Quality Improvement Partner Panels
Quality Improvement Partner Panels (QuIPPs) support the work of health and social care organisations and innovators by involving the public in improvement projects and the development of innovation.
Quality Improvement Partner Panels (QuIPPs) were developed by the South West Academic Health Science Network and now have 32 members of the public in 4 different panels covering the south-west of England: Somerset, Devon, Cornwall and the Isles of Scilly.
Panel members come from a wide range of backgrounds and range from people with limited or no experience of healthcare, to those living with long term conditions or staff from NHS who wanted to give back through volunteering.
What we did
The first panel members were recruited in summer 2018. Recruitment took about 3 months using all forms of advertising including going to Healthwatch, reaching out to volunteering organisations, local media adverts and editorials about our work, and also using social media.
People were recruited for their passion about involvement, not their previous skills or involvement, as all of the skills we wanted to encourage were included in our training package.
The recruits did 4 day of training over the winter. This focused on the Institute of Healthcare Improvement (IHI) model for improvement and patient safety. The new panel members graduated from their training in February 2019.
Panel members meet online using video conference tools (Zoom). Organisations and people that come to us for an opinion bring short presentations about their projects, usually Quality Improvement teams or innovations from NHS and private businesses.
The presenters are sent a presentation template that asks them to include information such as the aim of the work and the data that supports it, and they are asked to use the IHI model for improvement questions to define what they intend to achieve. Panel members then give feedback and ask questions about the project, before an open discussion between panel and presenters which leads to panel members sharing their personal recommendations, thoughts and ideas.
What worked well
Both the panel members and those who present projects report that the clear guidance on presentations and the understanding of a shared methodology and language is really important.
Panel members have also stated that the initial training programme and ongoing support for their work is important to them and has made a significant impact on the quality of their own experience as volunteers.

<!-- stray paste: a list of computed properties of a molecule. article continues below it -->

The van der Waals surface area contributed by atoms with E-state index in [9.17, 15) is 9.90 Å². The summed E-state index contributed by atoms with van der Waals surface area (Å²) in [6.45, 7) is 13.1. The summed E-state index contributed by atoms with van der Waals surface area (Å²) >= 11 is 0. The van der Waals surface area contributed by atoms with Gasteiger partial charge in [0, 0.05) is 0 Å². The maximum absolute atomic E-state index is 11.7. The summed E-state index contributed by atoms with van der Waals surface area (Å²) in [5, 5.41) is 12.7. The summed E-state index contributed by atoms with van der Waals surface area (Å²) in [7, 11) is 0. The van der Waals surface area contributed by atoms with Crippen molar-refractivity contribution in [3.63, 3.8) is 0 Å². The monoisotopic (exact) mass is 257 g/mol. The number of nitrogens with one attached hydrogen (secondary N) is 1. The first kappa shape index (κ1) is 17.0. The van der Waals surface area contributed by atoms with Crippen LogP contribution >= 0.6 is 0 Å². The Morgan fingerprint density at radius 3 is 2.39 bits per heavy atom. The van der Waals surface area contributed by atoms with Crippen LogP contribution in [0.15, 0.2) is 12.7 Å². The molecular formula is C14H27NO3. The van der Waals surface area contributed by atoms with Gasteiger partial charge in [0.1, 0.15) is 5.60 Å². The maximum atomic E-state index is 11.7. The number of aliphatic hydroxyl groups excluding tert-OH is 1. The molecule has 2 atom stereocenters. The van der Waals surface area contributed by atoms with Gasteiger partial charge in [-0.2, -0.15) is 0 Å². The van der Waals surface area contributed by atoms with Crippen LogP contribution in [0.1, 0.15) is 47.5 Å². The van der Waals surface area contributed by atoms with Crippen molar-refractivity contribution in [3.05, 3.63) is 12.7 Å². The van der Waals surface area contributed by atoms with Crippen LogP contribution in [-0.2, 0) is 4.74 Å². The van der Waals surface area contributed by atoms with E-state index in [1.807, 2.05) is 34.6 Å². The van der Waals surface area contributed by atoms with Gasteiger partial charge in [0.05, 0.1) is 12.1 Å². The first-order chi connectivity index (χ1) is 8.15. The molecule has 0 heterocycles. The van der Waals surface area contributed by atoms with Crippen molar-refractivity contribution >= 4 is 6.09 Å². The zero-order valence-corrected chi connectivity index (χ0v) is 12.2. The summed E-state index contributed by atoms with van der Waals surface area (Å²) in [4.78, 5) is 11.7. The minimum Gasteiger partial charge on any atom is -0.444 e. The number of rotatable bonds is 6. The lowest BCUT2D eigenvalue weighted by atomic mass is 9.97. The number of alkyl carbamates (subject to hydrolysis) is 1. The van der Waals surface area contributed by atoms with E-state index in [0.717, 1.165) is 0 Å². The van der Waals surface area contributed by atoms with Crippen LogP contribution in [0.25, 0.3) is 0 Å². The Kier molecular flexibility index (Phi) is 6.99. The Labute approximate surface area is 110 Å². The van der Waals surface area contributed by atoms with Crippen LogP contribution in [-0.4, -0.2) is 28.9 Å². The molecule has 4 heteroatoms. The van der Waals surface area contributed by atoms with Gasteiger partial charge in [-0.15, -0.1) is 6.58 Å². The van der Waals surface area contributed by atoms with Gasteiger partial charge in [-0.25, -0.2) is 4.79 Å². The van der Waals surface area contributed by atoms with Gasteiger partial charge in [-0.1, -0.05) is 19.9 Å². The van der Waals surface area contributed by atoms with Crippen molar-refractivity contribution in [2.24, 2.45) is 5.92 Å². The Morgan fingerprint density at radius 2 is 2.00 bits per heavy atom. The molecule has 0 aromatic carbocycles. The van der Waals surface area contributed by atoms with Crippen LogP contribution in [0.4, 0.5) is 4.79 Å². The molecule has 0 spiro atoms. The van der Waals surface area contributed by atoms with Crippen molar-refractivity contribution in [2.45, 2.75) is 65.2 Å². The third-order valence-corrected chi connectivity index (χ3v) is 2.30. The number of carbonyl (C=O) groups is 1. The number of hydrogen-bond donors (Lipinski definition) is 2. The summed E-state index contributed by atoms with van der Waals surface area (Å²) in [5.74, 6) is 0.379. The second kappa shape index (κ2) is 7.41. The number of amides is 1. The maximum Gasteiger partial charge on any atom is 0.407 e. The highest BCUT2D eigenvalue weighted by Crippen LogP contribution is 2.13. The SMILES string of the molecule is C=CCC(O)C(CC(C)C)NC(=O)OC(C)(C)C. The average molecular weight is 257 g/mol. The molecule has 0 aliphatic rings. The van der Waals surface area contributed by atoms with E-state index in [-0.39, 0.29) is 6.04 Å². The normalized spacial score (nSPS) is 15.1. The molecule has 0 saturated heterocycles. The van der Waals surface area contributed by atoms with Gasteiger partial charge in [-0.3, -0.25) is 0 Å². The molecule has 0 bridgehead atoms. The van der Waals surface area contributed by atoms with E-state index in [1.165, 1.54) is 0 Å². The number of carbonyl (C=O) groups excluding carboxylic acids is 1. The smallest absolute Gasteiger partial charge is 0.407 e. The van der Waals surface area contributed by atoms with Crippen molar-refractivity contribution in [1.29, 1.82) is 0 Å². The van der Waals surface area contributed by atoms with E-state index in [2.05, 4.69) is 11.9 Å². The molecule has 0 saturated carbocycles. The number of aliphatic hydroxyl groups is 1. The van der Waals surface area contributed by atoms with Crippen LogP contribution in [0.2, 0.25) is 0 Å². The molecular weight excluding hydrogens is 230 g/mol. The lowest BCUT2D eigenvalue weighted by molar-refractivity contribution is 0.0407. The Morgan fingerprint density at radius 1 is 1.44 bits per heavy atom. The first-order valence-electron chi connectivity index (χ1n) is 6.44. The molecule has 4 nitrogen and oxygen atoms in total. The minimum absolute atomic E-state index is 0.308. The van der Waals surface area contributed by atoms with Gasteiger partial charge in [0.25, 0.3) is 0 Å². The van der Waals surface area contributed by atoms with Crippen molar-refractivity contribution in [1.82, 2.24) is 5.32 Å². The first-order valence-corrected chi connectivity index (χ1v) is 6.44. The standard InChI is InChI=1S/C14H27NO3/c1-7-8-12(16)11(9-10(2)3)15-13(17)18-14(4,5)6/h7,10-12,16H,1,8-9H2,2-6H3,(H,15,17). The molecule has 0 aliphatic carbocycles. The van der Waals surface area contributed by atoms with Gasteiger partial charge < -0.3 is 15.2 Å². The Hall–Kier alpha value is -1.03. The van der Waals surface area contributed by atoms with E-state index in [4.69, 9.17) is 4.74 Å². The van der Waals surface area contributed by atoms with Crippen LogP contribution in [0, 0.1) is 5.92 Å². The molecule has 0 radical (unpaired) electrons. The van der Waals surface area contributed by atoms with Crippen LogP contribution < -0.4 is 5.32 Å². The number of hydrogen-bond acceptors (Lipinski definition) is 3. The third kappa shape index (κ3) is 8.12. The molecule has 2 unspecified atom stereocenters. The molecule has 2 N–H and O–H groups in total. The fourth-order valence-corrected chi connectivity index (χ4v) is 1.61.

The online approach was selected to overcome geographical issues in getting members together and to reduce the cost of involvement. This approach meant that the work of the panel could continue when physical distancing measures were introduced during the COVID-19 pandemic.
I am pleased to say that over the 2 years this project has been running we have only lost 2 panel members, both of whom left to pursue new work opportunities. Of the 167 projects that have now been through our process, only one reported a negative experience and this was due to technical issues of connection. 97% of teams coming to panels for engagement have reported either making changes or making significant changes to their work. We have excellent feedback about both the process and the involvement of our panel members. Presenters have commented on the both the quality and clarity of the recommendations that have been made to them by panel members.
During COVID-19, engagement staff had to be drafted to front-line work, resulting in some presenters not being able to attend their previously-arranged slots. However, the number of additional requests to present to the panel has risen during this time. To meet demand we will consider the introduction of new members. However, it is important to note that this will be dependent on budgets for engagement.
The length of meetings is an important consideration to help ensure that engagement is effective. Based on our experience we have moved from 4 panels (each 90 minutes long) in a day, to 2 panels (each 2 hours long) in order to allow more time for discussion.
The presenters have fed back that they would appreciate the opportunity to present to the panels on multiple occasions to report on progress in situations where the panels have had early involvement.
If you want any more information please get in touch, or have a look at the QuIPPs website.
We are happy to share all of our supporting documents - including our training materials - with interested organisations and will do so following discussion and answering any queries directly.
Jono Broad (Associate Director for Patient and Public Involvement, South West Academic Health Science Network)